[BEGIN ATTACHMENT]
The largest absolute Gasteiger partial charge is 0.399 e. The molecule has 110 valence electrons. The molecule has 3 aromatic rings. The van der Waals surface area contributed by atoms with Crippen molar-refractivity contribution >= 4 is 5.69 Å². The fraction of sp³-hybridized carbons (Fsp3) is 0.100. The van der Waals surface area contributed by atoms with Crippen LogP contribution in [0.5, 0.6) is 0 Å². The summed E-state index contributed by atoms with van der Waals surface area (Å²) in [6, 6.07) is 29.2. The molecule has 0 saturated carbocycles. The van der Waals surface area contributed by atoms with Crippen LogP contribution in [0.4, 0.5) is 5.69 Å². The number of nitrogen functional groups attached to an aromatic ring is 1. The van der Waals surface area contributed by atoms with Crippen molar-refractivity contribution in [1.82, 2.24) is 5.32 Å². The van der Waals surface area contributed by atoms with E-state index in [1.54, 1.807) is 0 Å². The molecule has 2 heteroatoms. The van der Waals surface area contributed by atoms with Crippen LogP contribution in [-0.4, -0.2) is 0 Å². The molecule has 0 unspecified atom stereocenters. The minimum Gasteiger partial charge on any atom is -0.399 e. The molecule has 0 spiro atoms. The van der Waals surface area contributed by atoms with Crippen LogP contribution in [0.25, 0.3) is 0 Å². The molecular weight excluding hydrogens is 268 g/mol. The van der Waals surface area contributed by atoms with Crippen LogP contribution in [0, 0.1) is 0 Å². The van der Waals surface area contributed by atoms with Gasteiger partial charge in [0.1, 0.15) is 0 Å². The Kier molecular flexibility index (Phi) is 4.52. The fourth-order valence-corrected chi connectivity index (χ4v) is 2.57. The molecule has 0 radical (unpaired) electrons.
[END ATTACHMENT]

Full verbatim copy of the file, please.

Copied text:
The largest absolute Gasteiger partial charge is 0.399 e. The molecule has 110 valence electrons. The molecule has 3 aromatic rings. The van der Waals surface area contributed by atoms with Crippen molar-refractivity contribution >= 4 is 5.69 Å². The fraction of sp³-hybridized carbons (Fsp3) is 0.100. The van der Waals surface area contributed by atoms with Crippen LogP contribution in [0.5, 0.6) is 0 Å². The summed E-state index contributed by atoms with van der Waals surface area (Å²) in [6, 6.07) is 29.2. The molecule has 0 saturated carbocycles. The van der Waals surface area contributed by atoms with Crippen LogP contribution in [0.4, 0.5) is 5.69 Å². The number of nitrogen functional groups attached to an aromatic ring is 1. The van der Waals surface area contributed by atoms with Crippen molar-refractivity contribution in [1.82, 2.24) is 5.32 Å². The van der Waals surface area contributed by atoms with E-state index in [1.54, 1.807) is 0 Å². The molecule has 2 heteroatoms. The van der Waals surface area contributed by atoms with Crippen LogP contribution in [-0.4, -0.2) is 0 Å². The molecule has 0 unspecified atom stereocenters. The minimum Gasteiger partial charge on any atom is -0.399 e. The molecule has 0 spiro atoms. The van der Waals surface area contributed by atoms with Crippen LogP contribution in [0.25, 0.3) is 0 Å². The molecular weight excluding hydrogens is 268 g/mol. The van der Waals surface area contributed by atoms with Crippen LogP contribution in [0, 0.1) is 0 Å². The van der Waals surface area contributed by atoms with Gasteiger partial charge in [0.1, 0.15) is 0 Å². The Kier molecular flexibility index (Phi) is 4.52. The fourth-order valence-corrected chi connectivity index (χ4v) is 2.57. The molecule has 0 radical (unpaired) electrons.